In hospitalized patients, the risk of falls increases with age, and with the history of prior falls. While risk factors are not synonymous with causative factors, some of the known risk factors for falling might be “modifiable,” which is to say that there may be a rational intervention that could mitigate the risk of falling that is related to that factor (Table 16-4). However, for the most part, strong evidence to support these interventions is lacking.
TABLE 16-4POTENTIALLY MODIFIABLE RISK FACTORS FOR IN-HOSPITAL FALLS |Favorite Table|Download (.pdf) TABLE 16-4 POTENTIALLY MODIFIABLE RISK FACTORS FOR IN-HOSPITAL FALLS
|RISK FACTORS ||POSSIBLE INTERVENTIONS |
|Gait instability and muscle weakness ||Physical therapy evaluation and treatment, including gait assistive devices, patient education about falls/prevention |
|Toileting issues (urinary incontinence, urinary frequency, need for assistance with toileting) ||Scheduled toileting |
|Mental status issues (confusion, agitation, or impaired judgment) ||Delirium prevention, recognition, and management |
|Medication-related (medications associated with sedation or delirium; polypharmacy) ||Medication review, elimination or dose reduction of culprit medications, avoidance of unnecessary medications |
|Visual impairment ||Provide adequate lighting, glasses |
|Postural hypotension or syncope ||Elimination or dose reduction of culprit medications, attention to volume status, patient education about falls/prevention |
Given the well-described risk factors for falls among hospitalized older patients, a tool for identifying those patients at highest risk would be useful. Several such tools have been developed and are easy to use, but are known to have significant limitations. First, existing tools do not predict falls with great accuracy. In fact, these tools typically fail to outperform the routine judgement of clinical staff in recognizing fall risk. Also, these tools present fall risk as a dichotomous variable (low-risk or high-risk) when the risk is, in fact, a continuous variable. In addition, global risk tools do not always lead to specific preventative actions (ie, they do not link a specific finding with a specific intervention). The use of these tools has never been proven to directly lead to decrease in falls or injury, and, although they continue to be used in many settings, they are unlikely to lead to dramatic improvements in fall prevention.
In fact, the majority of inpatient falls may not actually be preventable. Older patients fall down frequently—at home, in nursing homes, and in the hospital. Falls are not a problem that is unique to, or entirely caused by, hospitalization, and the goal of greatly reducing them is likely to be cost-prohibitive. Moreover, there are only limited data supporting the use of any intervention to reduce the risk of falls in the hospital. Most studies on single interventions have not demonstrated reductions, although there is some evidence that patient education about falls and how to avoid them may have a positive effect, as might computer-based interventions to reduce the use of culprit medications. In addition, although the use of multimodal interventions has led to modest effects in long-term care facilities, the study of these interventions in acute care hospitals is limited. A recent meta-analysis could only identify six randomized trials in the hospital setting. That study confirmed a statistically significant reduction in fall rates, but the effect size was small. In fact, the authors calculated a number-needed-to-treat of 1250 patient-days to prevent one fall. Moreover, it is impossible to understand which of the elements of the multimodal intervention might have had led to improvement. The authors also point out that the available studies are of limited quality, the strategies are complex, and compliance with interventions is often poor. A Cochrane meta-analysis of four randomized trials of fall prevention in hospitals only identified two programs that reduced fall rates, and one of those was a subacute facility (with benefit most apparent after 45 days), and the other targeted a very specific population (a geriatric unit with hip fracture patients). These observations make it impossible to generalize to other populations.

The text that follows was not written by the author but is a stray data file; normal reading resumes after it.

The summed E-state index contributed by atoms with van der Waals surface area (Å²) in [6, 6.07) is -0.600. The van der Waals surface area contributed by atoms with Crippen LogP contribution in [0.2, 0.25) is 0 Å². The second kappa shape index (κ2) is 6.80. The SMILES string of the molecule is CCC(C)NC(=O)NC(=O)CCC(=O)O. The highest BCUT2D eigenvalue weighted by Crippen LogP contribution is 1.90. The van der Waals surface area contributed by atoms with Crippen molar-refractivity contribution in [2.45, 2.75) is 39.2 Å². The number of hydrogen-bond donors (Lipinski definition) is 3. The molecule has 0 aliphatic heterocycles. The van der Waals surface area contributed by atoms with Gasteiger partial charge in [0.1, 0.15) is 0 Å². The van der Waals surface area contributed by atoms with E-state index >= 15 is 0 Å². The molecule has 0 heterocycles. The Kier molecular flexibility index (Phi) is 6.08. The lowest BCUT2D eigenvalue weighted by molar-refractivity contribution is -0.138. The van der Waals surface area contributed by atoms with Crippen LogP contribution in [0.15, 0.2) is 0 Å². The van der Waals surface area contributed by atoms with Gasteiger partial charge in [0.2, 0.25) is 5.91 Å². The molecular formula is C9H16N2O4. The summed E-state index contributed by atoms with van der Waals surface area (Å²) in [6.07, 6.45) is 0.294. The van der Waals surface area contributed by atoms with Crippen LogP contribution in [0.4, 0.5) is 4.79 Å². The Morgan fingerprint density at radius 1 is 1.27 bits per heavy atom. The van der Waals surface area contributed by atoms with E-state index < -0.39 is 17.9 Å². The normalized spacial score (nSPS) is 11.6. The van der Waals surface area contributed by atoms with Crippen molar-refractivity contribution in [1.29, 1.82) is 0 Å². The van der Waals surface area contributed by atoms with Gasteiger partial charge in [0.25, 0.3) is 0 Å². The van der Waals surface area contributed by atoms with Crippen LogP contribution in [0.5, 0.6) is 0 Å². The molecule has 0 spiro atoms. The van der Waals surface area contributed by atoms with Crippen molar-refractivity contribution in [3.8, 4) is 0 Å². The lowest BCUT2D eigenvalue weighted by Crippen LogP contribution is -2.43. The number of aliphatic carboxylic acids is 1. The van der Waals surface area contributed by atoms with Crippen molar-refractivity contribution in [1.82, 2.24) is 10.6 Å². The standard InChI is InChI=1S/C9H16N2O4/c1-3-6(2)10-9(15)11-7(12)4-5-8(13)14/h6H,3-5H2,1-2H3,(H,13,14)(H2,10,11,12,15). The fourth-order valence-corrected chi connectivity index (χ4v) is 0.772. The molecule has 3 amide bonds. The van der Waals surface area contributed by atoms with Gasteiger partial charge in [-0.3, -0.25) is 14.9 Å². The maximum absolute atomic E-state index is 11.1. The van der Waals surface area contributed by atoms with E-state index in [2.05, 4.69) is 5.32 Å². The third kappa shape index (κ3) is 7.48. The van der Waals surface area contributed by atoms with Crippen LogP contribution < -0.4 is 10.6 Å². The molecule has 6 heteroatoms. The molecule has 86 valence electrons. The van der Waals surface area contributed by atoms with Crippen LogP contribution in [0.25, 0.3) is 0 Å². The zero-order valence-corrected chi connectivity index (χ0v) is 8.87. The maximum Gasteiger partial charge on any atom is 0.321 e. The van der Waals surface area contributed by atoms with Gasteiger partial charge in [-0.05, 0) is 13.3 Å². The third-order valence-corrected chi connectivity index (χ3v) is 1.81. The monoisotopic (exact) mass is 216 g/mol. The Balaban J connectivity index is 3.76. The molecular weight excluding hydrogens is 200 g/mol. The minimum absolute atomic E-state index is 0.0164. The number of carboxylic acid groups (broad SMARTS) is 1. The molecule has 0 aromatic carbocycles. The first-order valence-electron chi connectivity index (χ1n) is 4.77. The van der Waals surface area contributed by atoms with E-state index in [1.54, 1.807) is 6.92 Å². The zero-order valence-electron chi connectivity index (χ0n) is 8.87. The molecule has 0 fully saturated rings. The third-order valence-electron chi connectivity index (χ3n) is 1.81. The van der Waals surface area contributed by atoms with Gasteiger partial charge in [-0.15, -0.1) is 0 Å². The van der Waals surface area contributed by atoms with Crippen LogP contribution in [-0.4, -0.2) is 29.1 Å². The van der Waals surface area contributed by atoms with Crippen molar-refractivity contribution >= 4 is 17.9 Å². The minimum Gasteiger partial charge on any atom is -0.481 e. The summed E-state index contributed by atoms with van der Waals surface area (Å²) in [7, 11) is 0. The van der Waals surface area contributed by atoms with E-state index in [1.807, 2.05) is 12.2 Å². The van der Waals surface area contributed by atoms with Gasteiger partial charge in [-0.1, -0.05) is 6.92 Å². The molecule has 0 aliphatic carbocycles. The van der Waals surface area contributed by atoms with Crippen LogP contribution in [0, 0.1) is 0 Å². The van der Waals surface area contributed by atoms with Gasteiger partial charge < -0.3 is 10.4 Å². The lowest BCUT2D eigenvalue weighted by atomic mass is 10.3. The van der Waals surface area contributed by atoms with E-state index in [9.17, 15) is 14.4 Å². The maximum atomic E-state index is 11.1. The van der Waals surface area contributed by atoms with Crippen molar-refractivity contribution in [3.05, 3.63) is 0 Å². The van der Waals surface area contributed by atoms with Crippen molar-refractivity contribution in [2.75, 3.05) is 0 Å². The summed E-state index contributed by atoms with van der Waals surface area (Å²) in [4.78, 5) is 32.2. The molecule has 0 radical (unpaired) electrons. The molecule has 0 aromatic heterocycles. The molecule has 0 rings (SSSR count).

Even more concerning in the race to prevent falls is the possibility that the wrong approach could actually hinder mobility in older patients. In 2008, the Centers for Medicare and Medicaid Services (CMS) announced that it would no longer pay for medical costs related to inpatient falls. The announcement was intended to be a stimulus for prevention of inpatient falls, and it resulted in widespread, intensive efforts to reduce these events. However, critics of this approach have noted the potential for unintended consequences. That is, hospitals might embrace strategies that will decrease inpatient falls by limiting patient mobility. These maladaptive strategies might include the use of restraints or sedative medications, which actually appear to increase rates of falling, and directly oppose the goal of improved mobility. There is a paradoxical relationship between falls and mobility. If a patient is totally immobile, he will have little opportunity to fall. However, immobilized patients will incur the adverse health consequences of immobility. Many patients need to be mobilized while in the hospital, as part of a strategy of increasing strength and well-being, and preserving dignity and autonomy. The best way to enhance mobility and preserve independence in older patients, while simultaneously reducing falls, is simply not known.